Cloud gaming is in an interesting place, at least for us Android users. In our eyes, this does not look very good, Google announcing the closure of Stadia and refunds to be made for games purchased. It’s just not a reassuringly good look for anyone who might consider dropping money on a cloud version of their favorite game. While Google may be taking a step back, other companies are stepping forward, with Logitech recently announcing the G-Cloud portable gaming device.
Available later this month, but pre-order now for the price of just $299 (regular price $349), the G Cloud is what NVIDIA’s SHIELD Portable should have ultimately evolved into. It’s a relatively underpowered device that takes full advantage of cloud-based systems that companies like Microsoft and NVIDIA pour a ton of resources into. Think of G Cloud as a Steam Deck on Android, but with much less onboard computing power.
For hardware, we have a plastic body complete with all the triggers, bumpers, and buttons one might need to play. It’s a very solid body with a bit of heft thanks to a large 6,000mAh built-in battery and a 7-inch Full HD (60Hz) display. All buttons, thumbsticks, D-Pad, triggers and bumpers feel solid. To put it simply, it doesn’t look like a $349 device, if that makes sense. Inside we have a Snapdragon 720G processor and 4GB of RAM running Android 11, with a custom launcher created by Logitech to act as the interface you’ll primarily see for entering and exiting games. There’s also a tablet mode, if you want it at some point. A full specs recap can be seen on our original announcement post. For anyone on the fence, it’s possible the specs are what seem a bit lacking. After all, it’s an SD720G with 4GB of RAM running a version of Android from over two years ago. I totally get it, and let me assure you, I felt the same way when I first discovered this device.
Now that I’ve used the device for cloud and Google Play gaming, I can honestly say these specs work great for what most might need, and the overall experience at the Early Bird price of $299 is pretty good. Do I wish the device could support higher refresh rates? Yes, that’s my number one complaint, but other than that the performance is surprisingly good, which makes perfect sense considering all this device has to do is have a solid WiFi connection to play. to the most demanding AAA titles in the world. We can all agree that’s what makes the idea of cloud gaming appealing, as all the graphics settings are set to ultra but don’t actually need the thousands of hardware dollars it takes to get there. The problem is that while it’s possible on G Cloud, you still can’t really experience the ultimate power of the cloud, as we’re still limited by the display specs of the machine. To reiterate, in the performance department, all this device needs is a 90-120Hz display and I’d be completely on board. Screen colors are good, brightness is super solid, and contrast levels are very pleasing. It really just needs that higher refresh rate that my eyes have become accustomed to.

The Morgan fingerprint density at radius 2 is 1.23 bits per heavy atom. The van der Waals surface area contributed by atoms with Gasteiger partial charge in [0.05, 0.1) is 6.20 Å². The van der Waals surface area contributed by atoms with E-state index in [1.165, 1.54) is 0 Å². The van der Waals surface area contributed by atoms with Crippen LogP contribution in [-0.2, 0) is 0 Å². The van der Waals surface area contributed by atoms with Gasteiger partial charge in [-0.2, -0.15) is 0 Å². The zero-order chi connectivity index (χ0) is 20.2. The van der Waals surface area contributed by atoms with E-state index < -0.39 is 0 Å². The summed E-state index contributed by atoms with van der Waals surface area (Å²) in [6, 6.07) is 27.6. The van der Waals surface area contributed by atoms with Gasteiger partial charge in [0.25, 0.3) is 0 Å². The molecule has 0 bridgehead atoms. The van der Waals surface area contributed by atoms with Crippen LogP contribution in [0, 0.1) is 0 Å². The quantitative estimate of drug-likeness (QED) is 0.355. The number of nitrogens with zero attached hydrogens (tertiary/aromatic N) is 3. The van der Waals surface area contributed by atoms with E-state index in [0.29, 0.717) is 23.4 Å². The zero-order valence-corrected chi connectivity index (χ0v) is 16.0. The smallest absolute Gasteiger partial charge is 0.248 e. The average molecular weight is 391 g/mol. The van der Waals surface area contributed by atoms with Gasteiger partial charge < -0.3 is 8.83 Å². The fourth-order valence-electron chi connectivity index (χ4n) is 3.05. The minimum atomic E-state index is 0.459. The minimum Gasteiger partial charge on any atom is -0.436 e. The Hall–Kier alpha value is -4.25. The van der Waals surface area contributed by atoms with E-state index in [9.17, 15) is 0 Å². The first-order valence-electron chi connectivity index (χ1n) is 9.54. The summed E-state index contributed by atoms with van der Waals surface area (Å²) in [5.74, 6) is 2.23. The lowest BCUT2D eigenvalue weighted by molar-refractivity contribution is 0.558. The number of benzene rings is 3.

The battery life is exceptional. To give examples, I tested a few things. To start, I downloaded a ton of games from Google Play, such as Sonic the Hedgehog, GTA: Vice City, Alto’s Odyssey, Crazy Taxi, and a few more of my favorites. For my gaming sessions, which never lasted more than an hour, this device lasted for days. I would come back every once in a while throughout the day, play the game, then put it away. A few hours later I was back and still had plenty of juice for more games. For cloud gaming it was the same, if not better. Since all I do is stream the game, I felt like the G Cloud was sipping juice while I was immersed in Cyberpunk 2077 via GeForce NOW or Xbox Trek to Yomi and Back 4 Blood. Logitech claims up to 12 hours of continuous play, so as long as you break that time, this device should have no problem giving you plenty of gameplay on a single charge. I was quite impressed here.
To conclude, if you are a fan of cloud gaming, I have no problem recommending this device. If you’re looking more for a Google Play portable gaming hub to play your favorite mobile games, while it works, I think you’re better off sticking to your phone or dedicated tablet with a paired Bluetooth controller (if the game supports such a thing). G Cloud just doesn’t have the processing power (or display chops) to take us where we want to be with Android-based games. On the cloud side, however, the performance is quite sufficient and the job is done. My only concern on this side is GeForce NOW. Will NVIDIA continue to support it? Although I hope they will, with the death of Stadia, I still feel like the writing is on the wall for other cloud gaming services.
TL version; DR: At the Early Bird price of $299, the G Cloud has excellent hardware and battery life. It’s the perfect entry point into the world of portable cloud gaming, as long as you don’t mind staring at a display that can’t exceed a frame rate of 60Hz.